Grumpy, the B-25, flew a bunch of passes having come across from Skagit. I guess with not much else flying, they were allowed to fly as many passes as they wanted. Other than that, it was a pretty low key affair.
I was sitting at Boeing Field having had a relaxing time getting some shots on a sunny afternoon when I got a notification that the A-26, Sexy Sue, was up again from Renton. It is just over 10 minutes to get over there so I figured I would have plenty of time to get across once my next arrival was in. The trip across to Renton was not an issue and I was there in plenty of time for their return from the San Juans.
They took some really long winded route to the south of the field before doubling back on themselves, all specifically to avoid the best of the light at the field. Things had clouded over a little by the time they arrived but I still was okay with the shots. I then headed down to the parking area at the entrance to the airport to be in position for them to taxi in. I got there just in time and they taxied in towards me and shut down.
I waited for them to put the plane away. I am not sure why they spent such a long time thinking about it. Part of me wondered whether they were waiting for me to get lost but finally they started to move her back in to the hangar. Having a look at some of the shots afterwards, I saw the BOAC Speedbird logo on one side of the fuselage along with a lot of names of individuals. If you know the story behind this, please let me know.
Thanks to my friends, Bob and David, I became aware one Saturday morning that a fly day was underway that day up in Skagit County. The Heritage Flight Museum was going to have a few planes flying so I made a quick change of plans and headed up there. The conditions were a bit overcast so not ideal but it was still worth a look. There were a few of the regulars up there too so it was a chance to see some people I hadn’t seen for a while.
Of the various warbirds that they had flying that day, the A-1 Skyraider was the one that was of most interest for me. It was the only one I hadn’t seen at previous events so I was keen to get a chance to photograph it. On takeoff, it seemed to be trailing a fair bit of smoke. Since it was recently off overhaul, this concerned me a bit but it seemed to clean up as they flew for a while so everything seemed to be fine.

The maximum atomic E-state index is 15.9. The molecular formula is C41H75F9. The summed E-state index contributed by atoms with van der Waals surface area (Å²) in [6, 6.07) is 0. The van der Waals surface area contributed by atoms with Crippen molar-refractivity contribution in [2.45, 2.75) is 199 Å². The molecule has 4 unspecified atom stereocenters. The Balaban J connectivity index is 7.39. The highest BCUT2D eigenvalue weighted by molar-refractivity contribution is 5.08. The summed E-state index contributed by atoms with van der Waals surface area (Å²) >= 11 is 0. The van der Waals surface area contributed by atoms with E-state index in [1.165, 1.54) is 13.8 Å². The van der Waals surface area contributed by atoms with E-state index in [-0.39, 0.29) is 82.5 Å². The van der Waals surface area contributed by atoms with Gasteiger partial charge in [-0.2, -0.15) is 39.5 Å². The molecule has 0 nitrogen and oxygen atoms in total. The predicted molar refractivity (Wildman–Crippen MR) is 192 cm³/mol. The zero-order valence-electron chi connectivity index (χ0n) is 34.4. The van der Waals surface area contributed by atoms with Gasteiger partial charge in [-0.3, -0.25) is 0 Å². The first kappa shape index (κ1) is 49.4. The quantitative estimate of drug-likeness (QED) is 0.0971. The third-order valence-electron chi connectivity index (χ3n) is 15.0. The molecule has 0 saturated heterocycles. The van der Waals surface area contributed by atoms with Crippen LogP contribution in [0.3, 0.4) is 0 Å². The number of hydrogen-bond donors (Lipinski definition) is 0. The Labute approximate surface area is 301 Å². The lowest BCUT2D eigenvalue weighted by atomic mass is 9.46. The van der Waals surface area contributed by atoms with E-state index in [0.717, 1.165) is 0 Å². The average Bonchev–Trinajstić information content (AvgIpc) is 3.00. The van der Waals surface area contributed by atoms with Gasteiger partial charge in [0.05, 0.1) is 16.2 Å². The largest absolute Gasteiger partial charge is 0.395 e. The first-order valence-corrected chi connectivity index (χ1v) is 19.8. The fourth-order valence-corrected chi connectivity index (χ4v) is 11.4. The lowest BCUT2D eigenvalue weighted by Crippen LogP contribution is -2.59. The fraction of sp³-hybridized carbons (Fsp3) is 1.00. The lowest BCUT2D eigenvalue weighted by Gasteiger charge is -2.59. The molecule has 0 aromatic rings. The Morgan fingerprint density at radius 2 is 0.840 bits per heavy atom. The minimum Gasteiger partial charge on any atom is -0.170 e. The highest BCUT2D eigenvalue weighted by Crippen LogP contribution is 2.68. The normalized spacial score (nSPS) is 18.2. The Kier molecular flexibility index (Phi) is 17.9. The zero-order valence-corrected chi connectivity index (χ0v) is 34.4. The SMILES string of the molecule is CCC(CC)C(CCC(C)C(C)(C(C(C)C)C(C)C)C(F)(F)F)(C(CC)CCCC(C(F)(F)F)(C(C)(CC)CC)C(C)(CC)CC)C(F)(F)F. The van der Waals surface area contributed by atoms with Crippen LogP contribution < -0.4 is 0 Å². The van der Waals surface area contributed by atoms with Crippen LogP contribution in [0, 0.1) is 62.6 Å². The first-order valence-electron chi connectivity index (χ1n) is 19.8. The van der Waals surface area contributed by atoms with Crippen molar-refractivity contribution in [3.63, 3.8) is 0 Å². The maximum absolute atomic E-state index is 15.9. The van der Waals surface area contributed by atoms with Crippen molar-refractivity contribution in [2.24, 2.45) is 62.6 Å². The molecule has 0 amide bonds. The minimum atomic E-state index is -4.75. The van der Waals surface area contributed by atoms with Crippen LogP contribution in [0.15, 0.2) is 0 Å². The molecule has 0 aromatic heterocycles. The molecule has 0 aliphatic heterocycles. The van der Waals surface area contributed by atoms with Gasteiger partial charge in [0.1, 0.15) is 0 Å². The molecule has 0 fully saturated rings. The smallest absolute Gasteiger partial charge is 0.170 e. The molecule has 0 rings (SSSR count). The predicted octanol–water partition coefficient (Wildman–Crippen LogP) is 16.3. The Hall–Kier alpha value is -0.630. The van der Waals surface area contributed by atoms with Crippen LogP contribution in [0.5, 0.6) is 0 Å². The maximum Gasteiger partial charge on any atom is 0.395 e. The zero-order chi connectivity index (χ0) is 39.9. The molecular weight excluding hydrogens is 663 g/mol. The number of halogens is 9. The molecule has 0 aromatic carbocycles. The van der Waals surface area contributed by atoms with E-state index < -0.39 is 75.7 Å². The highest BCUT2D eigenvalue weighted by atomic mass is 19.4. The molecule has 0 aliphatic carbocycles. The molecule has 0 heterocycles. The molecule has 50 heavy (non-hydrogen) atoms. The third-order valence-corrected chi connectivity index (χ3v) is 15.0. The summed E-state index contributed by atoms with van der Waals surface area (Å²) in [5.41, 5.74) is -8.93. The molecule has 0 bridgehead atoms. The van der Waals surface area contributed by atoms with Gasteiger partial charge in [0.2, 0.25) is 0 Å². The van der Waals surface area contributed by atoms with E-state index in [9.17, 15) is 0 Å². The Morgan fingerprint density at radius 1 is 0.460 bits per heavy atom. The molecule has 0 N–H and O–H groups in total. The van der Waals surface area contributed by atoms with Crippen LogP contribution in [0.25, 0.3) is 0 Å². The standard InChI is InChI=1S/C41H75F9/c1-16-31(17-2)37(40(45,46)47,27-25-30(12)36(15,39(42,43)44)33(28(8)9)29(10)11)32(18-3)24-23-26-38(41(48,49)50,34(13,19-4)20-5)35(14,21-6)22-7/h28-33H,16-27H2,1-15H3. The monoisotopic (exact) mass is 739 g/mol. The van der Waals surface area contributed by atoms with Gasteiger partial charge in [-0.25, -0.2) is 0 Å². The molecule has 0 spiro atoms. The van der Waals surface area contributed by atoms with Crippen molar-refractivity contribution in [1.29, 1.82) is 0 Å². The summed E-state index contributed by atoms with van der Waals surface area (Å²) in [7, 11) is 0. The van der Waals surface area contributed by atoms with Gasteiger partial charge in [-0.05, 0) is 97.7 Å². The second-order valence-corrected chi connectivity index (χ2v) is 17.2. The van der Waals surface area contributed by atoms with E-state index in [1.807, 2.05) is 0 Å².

There were straight passes across the field from various formations followed by some arcing turns over the museum ramp individually. I backed up the road a bit to try and get a bit more of an angle on the planes as they ran across. It would certainly have been nicer to have a bit more light on them but it was still good fun to be shooting something different. I’m very grateful to the guys for giving me the heads up.
An A-26 Invader, marked up as Sexy Sue, is based at Renton. It is flown pretty frequently. It is normal for it to take off and head up towards the San Juans before looping around and coming back down to Renton. A flight lasts about 40 minutes which means, even if I knew exactly when it got airborne, the chances of getting to Renton in time to get its return are pretty limited. I have caught it out and about one time when it landed from over the lake on a cloudy day.
My day off with the planes had me at Boeing Field when I got a notification that the A-26 was airborne from Renton. I was anticipating the arrival of something at BFI so wondered where I should put my priorities. It is about fifteen minutes from Boeing Field to Renton so a quick reposition is possible. I figured I could probably just make it when my other arrival touched down. However, I had assumed incorrectly about the direction of flight and the A-26 was heading off through Snoqualmie Pass instead of going north.
I tracked it for a while anticipating a turn but it kept going and eventually landed at Walla Walla. I did wonder whether they were heading to Oshkosh or not. Once it was on the ground, I forgot about it for a while. Then, when checking something else a little later on, I realized that they were up again and heading back home. Again, there was a question about something inbound to BFI but timing looked good so I waited for the first shot to be made and then hopped in the car to Renton. The lights all seemed to take forever but I was at the overlook in plenty of time. I wondered whether they would try for an approach across the lake and I would need to relocate but there was a lot of light aircraft traffic so they slotted in to the normal pattern having gone north a way before turning back in.
They were easy to see while downwind and then turned across the housing around Renton before lining up on final with Mt Rainier in the background. I decided to risk a slower shutter speed since the light was very bright and with such a cluttered background, I needed to blur things as much as possible to try and make the plane stand out. It worked a bit but it was still noticeable how much the background takes over shots from that location. As soon as they touched down, I was ready to head back to BFI since more things were due there. This day off was proving very fruitful.